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MPP chances for UG Student with No Work Experience


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Hey Guys,

I am going into my senior year at a top liberal arts program and I am going to be graduating with a degree in Political Philosophy. I look to apply to top MPP programs straight from undergrad. I also intend on going to law school either in conjunction with/ or after the MPP. My GPA is a 3.55 and I intend on taking the GRE in August. My primary concern is that I will have no post-undergraduate when I apply and I know these programs strongly emphasize (though don't require) these experiences. However, I do have a pretty strong undergraduate resume.

-Work in the University Development Department and raised thousands of dollars for the University endowment (one of the largest in the world)

-Did independent research with one of my professors in Urban Development and Economic Policy

-Serve as President of my pre-law Fraternity

-Served as a Chief of Staff intern for the Student Government

-Worked under a Health Care Lobbyist for a large health care corporation

-Worked as an intern one of America's largest hospitals legal affairs and Corporate Human resources department

-Did a Judicial Clerkship under a Circuit Court Justice

-Was a Legislative Aide/Intern for a US Congressman

-Worked as a Youth Volunteer with Troubled Youths + Did volunteer work in downtown Detroit

-Inducted into both Phi Sigma Theta and Sigma Alpha Phi Honors Societies

Should I even apply or wait and work? My Dream Schools would be either Ford (Michigan) or Harris (Chicago). I also intend on applying to Maryland, Duke, Penn, Syracuse, Lehigh (They've been emailing me a lot). I know I have little chance at Kennedy but that would be amazing as well.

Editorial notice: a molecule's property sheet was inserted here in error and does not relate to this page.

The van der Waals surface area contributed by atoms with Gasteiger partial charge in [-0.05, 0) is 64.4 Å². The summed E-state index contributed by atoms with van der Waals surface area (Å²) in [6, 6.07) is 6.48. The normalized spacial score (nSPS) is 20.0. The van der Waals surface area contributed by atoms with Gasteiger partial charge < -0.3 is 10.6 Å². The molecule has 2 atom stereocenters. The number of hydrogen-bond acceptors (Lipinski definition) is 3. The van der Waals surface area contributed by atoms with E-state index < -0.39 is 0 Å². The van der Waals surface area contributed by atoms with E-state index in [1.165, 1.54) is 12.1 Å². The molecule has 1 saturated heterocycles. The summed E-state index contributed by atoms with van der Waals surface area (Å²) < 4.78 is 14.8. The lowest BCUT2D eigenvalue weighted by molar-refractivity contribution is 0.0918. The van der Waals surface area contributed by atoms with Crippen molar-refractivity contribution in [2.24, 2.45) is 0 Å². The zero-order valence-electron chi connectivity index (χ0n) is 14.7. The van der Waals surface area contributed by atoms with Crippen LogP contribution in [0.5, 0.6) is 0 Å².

Thanks for your opinions and sorry for the long-winded post,

Joe

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Work experience is desired, but definitely not essential. Don't count out Kennedy just yet. A lot of people get into Kennedy and Harris straight from undergrad. Definitely mention your JD/MPP aspirations when you apply to Kennedy (from what I hear, it loves its joint degree grads). If you can construct a convincing argument that would justify to the respective committees that you would benefit from a policy degree without prior experience, then I think you have a good chance at any of the above schools. Your GPA might be a bit low for the top programs, so ace the GREs and you'll be fine. Remember, it's essential that you demonstrate (in your SOP) what you want to do with the MPP. Best of luck on your GRE!

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I was looking at the same thing, although I decided just to go with a MPA first. Both law schools and mpp/mpa degrees like people with experience because, for one, it gives the school confidence that the student actually knows the field they think they want to go into and all the ups and downs of that particular career. If you have experience and are extremely certain about why you want to get a JD/MPP and what field you want to go into, then I think you are solid.

On the flip side, I took off some time before going back to get my masters and I would highly recommend it. There is a lot to learn from being "on your own" and working full time that you just can't get from a text book.

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I was looking at the same thing, although I decided just to go with a MPA first. Both law schools and mpp/mpa degrees like people with experience because, for one, it gives the school confidence that the student actually knows the field they think they want to go into and all the ups and downs of that particular career. If you have experience and are extremely certain about why you want to get a JD/MPP and what field you want to go into, then I think you are solid.

On the flip side, I took off some time before going back to get my masters and I would highly recommend it. There is a lot to learn from being "on your own" and working full time that you just can't get from a text book.